Basic concepts[ edit ] Social stock of knowledge[ edit ] Earlier theories those of, for example, Max Scheler , Karl Mannheim , Werner Stark , Karl Marx , and Max Weber often paid too much attention to scientific and theoretical knowledge, but this is only a small part of social knowledge, concerning a very limited group. Customs, common interpretations, institutions, shared routines, habitualizations, the who-is-who and who-does-what in social processes and the division of labor, constitute a much larger part of knowledge in society. Knowledge of how the socially available stock of knowledge is distributed, at least in outline, is an important element of that same stock of knowledge. Language links up commonsense knowledge with finite provinces of meaning, thus enabling people, for example, to interpret dreams through understandings relevant in the daytime. It can refer to experiences pertaining to finite provinces of meaning, it can span discrete spheres of reality
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As it was mentioned, the theory of social constructionism is based on the correlation of the notions of subjectivity, objectivity and objectification, internalisation, and externalisation. Objectification is necessary to share the knowledge and to construct the reality round the people. In this case, the role of language is significant. It is also important to pay attention to the fact that the reality of definite social groups can be discussed as different because of the particular features of their perceiving the world objects and sharing the knowledge about them.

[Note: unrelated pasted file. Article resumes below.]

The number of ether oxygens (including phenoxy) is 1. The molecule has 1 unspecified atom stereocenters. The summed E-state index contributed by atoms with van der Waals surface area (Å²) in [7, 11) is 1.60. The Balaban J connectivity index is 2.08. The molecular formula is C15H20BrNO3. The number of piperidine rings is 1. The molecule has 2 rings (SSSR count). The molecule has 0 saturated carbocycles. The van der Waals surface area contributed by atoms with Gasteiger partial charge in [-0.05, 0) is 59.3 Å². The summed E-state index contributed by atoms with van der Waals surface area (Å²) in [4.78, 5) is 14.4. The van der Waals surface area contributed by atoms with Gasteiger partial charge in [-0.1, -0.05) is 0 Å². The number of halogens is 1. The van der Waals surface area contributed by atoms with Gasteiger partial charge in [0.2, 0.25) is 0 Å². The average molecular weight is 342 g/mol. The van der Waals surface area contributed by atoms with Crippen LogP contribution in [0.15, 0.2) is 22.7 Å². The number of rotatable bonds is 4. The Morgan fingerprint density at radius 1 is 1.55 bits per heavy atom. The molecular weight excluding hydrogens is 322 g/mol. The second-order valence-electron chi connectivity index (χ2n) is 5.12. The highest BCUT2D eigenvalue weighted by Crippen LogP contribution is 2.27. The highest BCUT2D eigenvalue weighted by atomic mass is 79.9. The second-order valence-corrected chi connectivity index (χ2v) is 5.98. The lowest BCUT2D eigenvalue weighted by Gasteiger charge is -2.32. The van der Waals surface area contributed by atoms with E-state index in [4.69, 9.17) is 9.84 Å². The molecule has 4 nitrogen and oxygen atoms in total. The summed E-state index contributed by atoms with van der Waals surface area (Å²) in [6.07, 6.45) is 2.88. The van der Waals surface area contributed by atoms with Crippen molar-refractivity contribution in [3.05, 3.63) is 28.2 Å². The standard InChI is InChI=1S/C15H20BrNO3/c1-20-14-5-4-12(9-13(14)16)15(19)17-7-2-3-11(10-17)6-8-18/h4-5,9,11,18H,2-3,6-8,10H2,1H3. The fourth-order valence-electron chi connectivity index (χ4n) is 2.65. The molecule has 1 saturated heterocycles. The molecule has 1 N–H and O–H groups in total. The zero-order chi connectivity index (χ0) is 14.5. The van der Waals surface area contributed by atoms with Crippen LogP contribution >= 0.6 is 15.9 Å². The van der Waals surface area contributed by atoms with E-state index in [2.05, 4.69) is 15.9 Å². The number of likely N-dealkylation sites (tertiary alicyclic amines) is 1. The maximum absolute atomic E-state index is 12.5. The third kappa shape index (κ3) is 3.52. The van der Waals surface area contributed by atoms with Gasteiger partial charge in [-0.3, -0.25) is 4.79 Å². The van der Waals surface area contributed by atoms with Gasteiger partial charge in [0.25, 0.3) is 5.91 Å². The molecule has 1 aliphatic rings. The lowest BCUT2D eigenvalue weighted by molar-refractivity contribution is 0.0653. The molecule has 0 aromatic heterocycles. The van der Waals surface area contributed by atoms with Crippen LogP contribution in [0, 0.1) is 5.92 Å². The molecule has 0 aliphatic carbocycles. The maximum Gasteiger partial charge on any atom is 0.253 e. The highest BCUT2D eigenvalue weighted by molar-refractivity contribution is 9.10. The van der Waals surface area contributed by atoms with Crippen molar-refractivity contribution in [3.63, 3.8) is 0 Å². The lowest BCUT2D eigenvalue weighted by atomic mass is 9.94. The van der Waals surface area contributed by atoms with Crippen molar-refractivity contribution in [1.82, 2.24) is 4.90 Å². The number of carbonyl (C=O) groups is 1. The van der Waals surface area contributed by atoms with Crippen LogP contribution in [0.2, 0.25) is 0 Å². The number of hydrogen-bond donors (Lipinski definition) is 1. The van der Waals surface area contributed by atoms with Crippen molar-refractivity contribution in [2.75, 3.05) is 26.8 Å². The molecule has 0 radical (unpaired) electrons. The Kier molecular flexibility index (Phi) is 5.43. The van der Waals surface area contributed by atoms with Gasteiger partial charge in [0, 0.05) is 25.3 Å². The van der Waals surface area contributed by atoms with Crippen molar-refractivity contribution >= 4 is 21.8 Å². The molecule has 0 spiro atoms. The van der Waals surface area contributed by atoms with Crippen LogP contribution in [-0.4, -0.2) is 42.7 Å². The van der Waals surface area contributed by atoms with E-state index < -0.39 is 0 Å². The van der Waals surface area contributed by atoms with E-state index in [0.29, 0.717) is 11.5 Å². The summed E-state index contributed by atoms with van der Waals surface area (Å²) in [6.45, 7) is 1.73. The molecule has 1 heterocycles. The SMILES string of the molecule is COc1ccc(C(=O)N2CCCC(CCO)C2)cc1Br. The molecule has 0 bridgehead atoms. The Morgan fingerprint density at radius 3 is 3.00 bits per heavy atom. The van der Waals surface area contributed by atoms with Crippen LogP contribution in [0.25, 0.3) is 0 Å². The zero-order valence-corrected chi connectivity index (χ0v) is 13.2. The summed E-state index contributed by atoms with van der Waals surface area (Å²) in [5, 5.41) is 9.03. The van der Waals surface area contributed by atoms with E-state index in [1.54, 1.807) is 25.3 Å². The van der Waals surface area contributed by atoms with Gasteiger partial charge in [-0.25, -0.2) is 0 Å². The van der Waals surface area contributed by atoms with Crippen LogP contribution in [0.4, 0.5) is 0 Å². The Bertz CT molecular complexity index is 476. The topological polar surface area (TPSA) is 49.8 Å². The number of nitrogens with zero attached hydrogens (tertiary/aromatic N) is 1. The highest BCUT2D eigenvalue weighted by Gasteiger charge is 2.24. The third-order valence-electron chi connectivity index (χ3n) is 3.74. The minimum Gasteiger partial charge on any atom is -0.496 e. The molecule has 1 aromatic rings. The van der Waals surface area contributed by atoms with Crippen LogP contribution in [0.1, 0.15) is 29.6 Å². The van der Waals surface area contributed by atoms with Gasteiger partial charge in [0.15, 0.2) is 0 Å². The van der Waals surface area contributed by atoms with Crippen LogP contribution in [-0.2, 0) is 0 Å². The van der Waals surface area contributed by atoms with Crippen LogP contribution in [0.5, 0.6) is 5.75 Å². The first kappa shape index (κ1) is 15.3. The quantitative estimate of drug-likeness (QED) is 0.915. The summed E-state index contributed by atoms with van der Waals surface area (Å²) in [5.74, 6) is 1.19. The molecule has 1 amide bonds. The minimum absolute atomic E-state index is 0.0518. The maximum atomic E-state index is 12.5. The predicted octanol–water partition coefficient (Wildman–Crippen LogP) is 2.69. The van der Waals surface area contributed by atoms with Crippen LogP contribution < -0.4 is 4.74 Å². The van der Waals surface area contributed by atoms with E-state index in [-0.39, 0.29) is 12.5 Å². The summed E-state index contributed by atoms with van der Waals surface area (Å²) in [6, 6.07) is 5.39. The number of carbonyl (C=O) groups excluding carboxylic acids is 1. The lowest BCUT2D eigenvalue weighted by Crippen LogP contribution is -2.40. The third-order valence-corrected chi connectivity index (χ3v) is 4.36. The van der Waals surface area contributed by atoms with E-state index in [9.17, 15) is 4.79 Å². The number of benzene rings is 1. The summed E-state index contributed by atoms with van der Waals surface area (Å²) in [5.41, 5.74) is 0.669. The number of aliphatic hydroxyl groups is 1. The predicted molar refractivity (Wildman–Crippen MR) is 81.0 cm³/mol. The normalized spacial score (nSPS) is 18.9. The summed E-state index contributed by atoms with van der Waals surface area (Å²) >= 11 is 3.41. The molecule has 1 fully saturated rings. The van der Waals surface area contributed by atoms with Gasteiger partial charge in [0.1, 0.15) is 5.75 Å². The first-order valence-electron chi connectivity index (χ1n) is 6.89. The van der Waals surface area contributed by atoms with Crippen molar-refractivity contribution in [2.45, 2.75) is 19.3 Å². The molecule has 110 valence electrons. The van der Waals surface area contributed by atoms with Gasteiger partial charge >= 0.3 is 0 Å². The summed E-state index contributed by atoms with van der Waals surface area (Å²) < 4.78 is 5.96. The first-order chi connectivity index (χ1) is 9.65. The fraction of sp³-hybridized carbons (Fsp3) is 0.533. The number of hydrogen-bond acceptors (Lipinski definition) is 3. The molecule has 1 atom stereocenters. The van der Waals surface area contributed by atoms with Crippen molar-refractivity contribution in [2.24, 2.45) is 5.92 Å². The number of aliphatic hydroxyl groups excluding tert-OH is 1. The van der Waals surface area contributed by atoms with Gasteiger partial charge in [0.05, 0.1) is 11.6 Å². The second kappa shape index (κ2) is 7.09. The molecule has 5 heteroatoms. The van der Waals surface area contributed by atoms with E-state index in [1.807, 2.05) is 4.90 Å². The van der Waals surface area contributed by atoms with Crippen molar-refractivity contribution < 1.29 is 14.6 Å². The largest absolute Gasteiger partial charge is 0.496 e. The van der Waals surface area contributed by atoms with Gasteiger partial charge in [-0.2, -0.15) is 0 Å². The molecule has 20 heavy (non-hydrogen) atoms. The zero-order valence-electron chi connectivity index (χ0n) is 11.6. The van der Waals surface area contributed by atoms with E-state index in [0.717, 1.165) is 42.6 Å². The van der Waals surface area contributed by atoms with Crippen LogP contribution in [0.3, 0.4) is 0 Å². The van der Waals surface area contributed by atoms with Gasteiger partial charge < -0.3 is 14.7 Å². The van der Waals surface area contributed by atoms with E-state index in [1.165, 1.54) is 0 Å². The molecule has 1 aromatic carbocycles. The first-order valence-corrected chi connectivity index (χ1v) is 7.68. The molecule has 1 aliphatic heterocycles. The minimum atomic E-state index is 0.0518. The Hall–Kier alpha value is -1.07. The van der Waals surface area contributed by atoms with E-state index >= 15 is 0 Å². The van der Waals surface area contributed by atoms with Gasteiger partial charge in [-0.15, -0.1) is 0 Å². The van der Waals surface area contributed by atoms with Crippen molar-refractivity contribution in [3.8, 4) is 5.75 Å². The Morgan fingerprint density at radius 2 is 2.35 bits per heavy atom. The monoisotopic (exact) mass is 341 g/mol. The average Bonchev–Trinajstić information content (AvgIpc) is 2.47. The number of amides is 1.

The concepts and constructs about the reality depend on the language and symbols used to distribute the definite knowledge within the group. Thus, Berger and Luckmann accentuate that the common knowledge shared by the definite social group forms the social reality and refer to the role of the language in the process as the means for objectification. Furthermore, this understanding is associated with developing the socially recognised concepts and constructs. From this point, it is necessary to refer to the idea of constructs.
This idea can be discussed as the supportive one to analyse the reality in relation to the social construction proposed by Berger and Luckmann.
Wallace does not argue this notion in the work, but provides the discussion of the theory accentuating its major ideas and aspects. The reality is constructed when the process of institutionalisation of the practice and knowledge is based on habitualisation and objectification. Thus, the reality is socially constructed not only because of the dependence on the shared common knowledge as a result of the social interactions but also because of the fact the knowledge is developed with references to some processes such as habitualisation and objectification.
Then, the knowledge becomes institutionalised, and it forms the reality which can be discussed as socially constructed. Tulloch provides some points to support the opinion that the constructed reality actually depends on the correlation of externalisation, objectification, and internalisation as it was claimed by Berger and Luckmann Tulloch
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